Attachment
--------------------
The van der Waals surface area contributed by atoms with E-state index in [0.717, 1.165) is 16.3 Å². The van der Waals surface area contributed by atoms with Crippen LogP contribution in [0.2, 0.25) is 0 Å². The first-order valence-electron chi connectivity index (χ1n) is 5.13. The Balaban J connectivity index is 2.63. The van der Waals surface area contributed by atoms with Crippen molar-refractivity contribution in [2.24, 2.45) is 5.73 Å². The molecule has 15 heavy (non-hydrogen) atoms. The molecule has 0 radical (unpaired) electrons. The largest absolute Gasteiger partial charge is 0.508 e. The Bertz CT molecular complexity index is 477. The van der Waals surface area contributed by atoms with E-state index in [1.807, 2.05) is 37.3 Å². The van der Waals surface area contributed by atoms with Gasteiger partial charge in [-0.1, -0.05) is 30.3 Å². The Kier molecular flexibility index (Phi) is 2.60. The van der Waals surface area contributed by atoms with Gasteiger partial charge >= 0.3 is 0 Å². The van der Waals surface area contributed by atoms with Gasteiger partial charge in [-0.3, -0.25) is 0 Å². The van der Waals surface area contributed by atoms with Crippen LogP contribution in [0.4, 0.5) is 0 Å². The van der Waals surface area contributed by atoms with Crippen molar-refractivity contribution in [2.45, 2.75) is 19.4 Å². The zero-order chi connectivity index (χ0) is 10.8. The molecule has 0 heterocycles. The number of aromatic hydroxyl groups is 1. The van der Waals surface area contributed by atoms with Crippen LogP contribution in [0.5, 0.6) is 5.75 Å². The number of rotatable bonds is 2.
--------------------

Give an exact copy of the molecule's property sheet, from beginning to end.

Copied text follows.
The van der Waals surface area contributed by atoms with E-state index in [0.717, 1.165) is 16.3 Å². The van der Waals surface area contributed by atoms with Crippen LogP contribution in [0.2, 0.25) is 0 Å². The first-order valence-electron chi connectivity index (χ1n) is 5.13. The Balaban J connectivity index is 2.63. The van der Waals surface area contributed by atoms with Crippen molar-refractivity contribution in [2.24, 2.45) is 5.73 Å². The molecule has 15 heavy (non-hydrogen) atoms. The molecule has 0 radical (unpaired) electrons. The largest absolute Gasteiger partial charge is 0.508 e. The Bertz CT molecular complexity index is 477. The van der Waals surface area contributed by atoms with E-state index in [1.807, 2.05) is 37.3 Å². The van der Waals surface area contributed by atoms with Gasteiger partial charge in [-0.1, -0.05) is 30.3 Å². The Kier molecular flexibility index (Phi) is 2.60. The van der Waals surface area contributed by atoms with Gasteiger partial charge >= 0.3 is 0 Å². The van der Waals surface area contributed by atoms with Gasteiger partial charge in [-0.3, -0.25) is 0 Å². The van der Waals surface area contributed by atoms with Crippen LogP contribution in [0.4, 0.5) is 0 Å². The van der Waals surface area contributed by atoms with Crippen molar-refractivity contribution in [2.45, 2.75) is 19.4 Å². The zero-order chi connectivity index (χ0) is 10.8. The molecule has 0 heterocycles. The number of aromatic hydroxyl groups is 1. The van der Waals surface area contributed by atoms with Crippen LogP contribution in [0.5, 0.6) is 5.75 Å². The number of rotatable bonds is 2.